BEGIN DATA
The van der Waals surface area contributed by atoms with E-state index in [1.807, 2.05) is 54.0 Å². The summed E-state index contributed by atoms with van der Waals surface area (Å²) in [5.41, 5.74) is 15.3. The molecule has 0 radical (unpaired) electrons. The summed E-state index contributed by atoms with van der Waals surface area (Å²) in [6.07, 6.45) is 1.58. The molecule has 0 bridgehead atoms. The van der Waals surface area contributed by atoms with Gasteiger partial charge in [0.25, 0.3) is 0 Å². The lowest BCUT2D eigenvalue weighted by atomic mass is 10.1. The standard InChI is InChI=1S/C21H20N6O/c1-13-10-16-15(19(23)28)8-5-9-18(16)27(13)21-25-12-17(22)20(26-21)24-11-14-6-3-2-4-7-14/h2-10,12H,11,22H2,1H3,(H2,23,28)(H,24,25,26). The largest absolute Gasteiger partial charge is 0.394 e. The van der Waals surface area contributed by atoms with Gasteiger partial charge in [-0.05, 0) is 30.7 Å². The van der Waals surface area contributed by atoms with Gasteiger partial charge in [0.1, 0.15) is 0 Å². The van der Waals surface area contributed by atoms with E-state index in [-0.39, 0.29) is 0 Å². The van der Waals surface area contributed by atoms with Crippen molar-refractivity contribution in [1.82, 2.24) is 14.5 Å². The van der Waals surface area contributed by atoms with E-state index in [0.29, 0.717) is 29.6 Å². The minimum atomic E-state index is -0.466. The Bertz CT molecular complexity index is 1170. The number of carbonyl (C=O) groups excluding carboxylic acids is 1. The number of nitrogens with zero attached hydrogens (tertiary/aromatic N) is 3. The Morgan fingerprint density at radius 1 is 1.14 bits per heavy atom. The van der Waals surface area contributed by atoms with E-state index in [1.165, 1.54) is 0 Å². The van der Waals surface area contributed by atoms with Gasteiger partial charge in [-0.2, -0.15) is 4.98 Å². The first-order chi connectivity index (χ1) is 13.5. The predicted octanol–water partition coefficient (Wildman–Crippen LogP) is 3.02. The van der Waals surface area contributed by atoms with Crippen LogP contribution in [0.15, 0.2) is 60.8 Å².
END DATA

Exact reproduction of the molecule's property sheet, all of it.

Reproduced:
The van der Waals surface area contributed by atoms with E-state index in [1.807, 2.05) is 54.0 Å². The summed E-state index contributed by atoms with van der Waals surface area (Å²) in [5.41, 5.74) is 15.3. The molecule has 0 radical (unpaired) electrons. The summed E-state index contributed by atoms with van der Waals surface area (Å²) in [6.07, 6.45) is 1.58. The molecule has 0 bridgehead atoms. The van der Waals surface area contributed by atoms with Gasteiger partial charge in [0.25, 0.3) is 0 Å². The lowest BCUT2D eigenvalue weighted by atomic mass is 10.1. The standard InChI is InChI=1S/C21H20N6O/c1-13-10-16-15(19(23)28)8-5-9-18(16)27(13)21-25-12-17(22)20(26-21)24-11-14-6-3-2-4-7-14/h2-10,12H,11,22H2,1H3,(H2,23,28)(H,24,25,26). The largest absolute Gasteiger partial charge is 0.394 e. The van der Waals surface area contributed by atoms with Gasteiger partial charge in [-0.05, 0) is 30.7 Å². The van der Waals surface area contributed by atoms with Gasteiger partial charge in [0.1, 0.15) is 0 Å². The van der Waals surface area contributed by atoms with E-state index in [-0.39, 0.29) is 0 Å². The van der Waals surface area contributed by atoms with Crippen molar-refractivity contribution in [1.82, 2.24) is 14.5 Å². The van der Waals surface area contributed by atoms with E-state index in [0.29, 0.717) is 29.6 Å². The minimum atomic E-state index is -0.466. The Bertz CT molecular complexity index is 1170. The number of carbonyl (C=O) groups excluding carboxylic acids is 1. The number of nitrogens with zero attached hydrogens (tertiary/aromatic N) is 3. The Morgan fingerprint density at radius 1 is 1.14 bits per heavy atom. The van der Waals surface area contributed by atoms with E-state index in [1.165, 1.54) is 0 Å². The van der Waals surface area contributed by atoms with Gasteiger partial charge in [-0.2, -0.15) is 4.98 Å². The first-order chi connectivity index (χ1) is 13.5. The predicted octanol–water partition coefficient (Wildman–Crippen LogP) is 3.02. The van der Waals surface area contributed by atoms with Crippen LogP contribution in [0.15, 0.2) is 60.8 Å².